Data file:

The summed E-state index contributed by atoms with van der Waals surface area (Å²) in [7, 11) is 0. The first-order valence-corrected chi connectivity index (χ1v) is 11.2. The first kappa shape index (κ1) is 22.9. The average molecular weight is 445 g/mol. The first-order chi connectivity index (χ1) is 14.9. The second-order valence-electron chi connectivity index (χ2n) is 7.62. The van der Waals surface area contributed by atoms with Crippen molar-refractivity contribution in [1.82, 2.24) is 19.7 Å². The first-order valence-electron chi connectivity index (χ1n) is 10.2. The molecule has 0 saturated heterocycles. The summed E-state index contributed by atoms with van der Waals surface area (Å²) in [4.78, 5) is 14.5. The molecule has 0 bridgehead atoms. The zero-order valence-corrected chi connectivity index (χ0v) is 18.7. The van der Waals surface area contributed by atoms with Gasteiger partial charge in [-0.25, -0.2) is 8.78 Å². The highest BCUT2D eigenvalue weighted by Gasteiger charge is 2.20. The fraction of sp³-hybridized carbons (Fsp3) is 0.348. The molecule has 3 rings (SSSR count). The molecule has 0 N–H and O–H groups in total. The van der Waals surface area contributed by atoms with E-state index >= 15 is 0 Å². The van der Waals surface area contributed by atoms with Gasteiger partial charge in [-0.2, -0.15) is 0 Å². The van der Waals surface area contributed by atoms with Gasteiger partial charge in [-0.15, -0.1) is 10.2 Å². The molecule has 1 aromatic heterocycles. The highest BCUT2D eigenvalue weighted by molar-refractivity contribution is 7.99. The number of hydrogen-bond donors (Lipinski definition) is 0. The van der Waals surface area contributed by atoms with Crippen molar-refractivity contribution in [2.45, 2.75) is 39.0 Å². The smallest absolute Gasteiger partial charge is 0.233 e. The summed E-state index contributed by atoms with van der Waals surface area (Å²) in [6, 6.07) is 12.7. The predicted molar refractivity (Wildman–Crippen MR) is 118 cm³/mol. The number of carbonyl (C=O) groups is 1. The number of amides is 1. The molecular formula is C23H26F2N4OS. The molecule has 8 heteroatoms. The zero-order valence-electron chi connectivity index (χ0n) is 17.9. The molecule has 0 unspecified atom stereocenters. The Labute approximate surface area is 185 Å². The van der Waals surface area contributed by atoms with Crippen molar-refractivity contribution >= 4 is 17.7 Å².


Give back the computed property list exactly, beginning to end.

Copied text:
The summed E-state index contributed by atoms with van der Waals surface area (Å²) in [7, 11) is 0. The first-order valence-corrected chi connectivity index (χ1v) is 11.2. The first kappa shape index (κ1) is 22.9. The average molecular weight is 445 g/mol. The first-order chi connectivity index (χ1) is 14.9. The second-order valence-electron chi connectivity index (χ2n) is 7.62. The van der Waals surface area contributed by atoms with Crippen molar-refractivity contribution in [1.82, 2.24) is 19.7 Å². The first-order valence-electron chi connectivity index (χ1n) is 10.2. The molecule has 0 saturated heterocycles. The summed E-state index contributed by atoms with van der Waals surface area (Å²) in [4.78, 5) is 14.5. The molecule has 0 bridgehead atoms. The zero-order valence-corrected chi connectivity index (χ0v) is 18.7. The van der Waals surface area contributed by atoms with Gasteiger partial charge in [-0.25, -0.2) is 8.78 Å². The highest BCUT2D eigenvalue weighted by Gasteiger charge is 2.20. The fraction of sp³-hybridized carbons (Fsp3) is 0.348. The molecule has 3 rings (SSSR count). The molecule has 0 N–H and O–H groups in total. The van der Waals surface area contributed by atoms with E-state index >= 15 is 0 Å². The van der Waals surface area contributed by atoms with Gasteiger partial charge in [-0.2, -0.15) is 0 Å². The van der Waals surface area contributed by atoms with Gasteiger partial charge in [-0.15, -0.1) is 10.2 Å². The molecule has 1 aromatic heterocycles. The highest BCUT2D eigenvalue weighted by molar-refractivity contribution is 7.99. The number of hydrogen-bond donors (Lipinski definition) is 0. The van der Waals surface area contributed by atoms with Crippen molar-refractivity contribution in [2.45, 2.75) is 39.0 Å². The smallest absolute Gasteiger partial charge is 0.233 e. The summed E-state index contributed by atoms with van der Waals surface area (Å²) in [6, 6.07) is 12.7. The predicted molar refractivity (Wildman–Crippen MR) is 118 cm³/mol. The number of carbonyl (C=O) groups is 1. The number of amides is 1. The molecular formula is C23H26F2N4OS. The molecule has 8 heteroatoms. The zero-order valence-electron chi connectivity index (χ0n) is 17.9. The molecule has 0 unspecified atom stereocenters. The Labute approximate surface area is 185 Å². The van der Waals surface area contributed by atoms with Crippen molar-refractivity contribution >= 4 is 17.7 Å².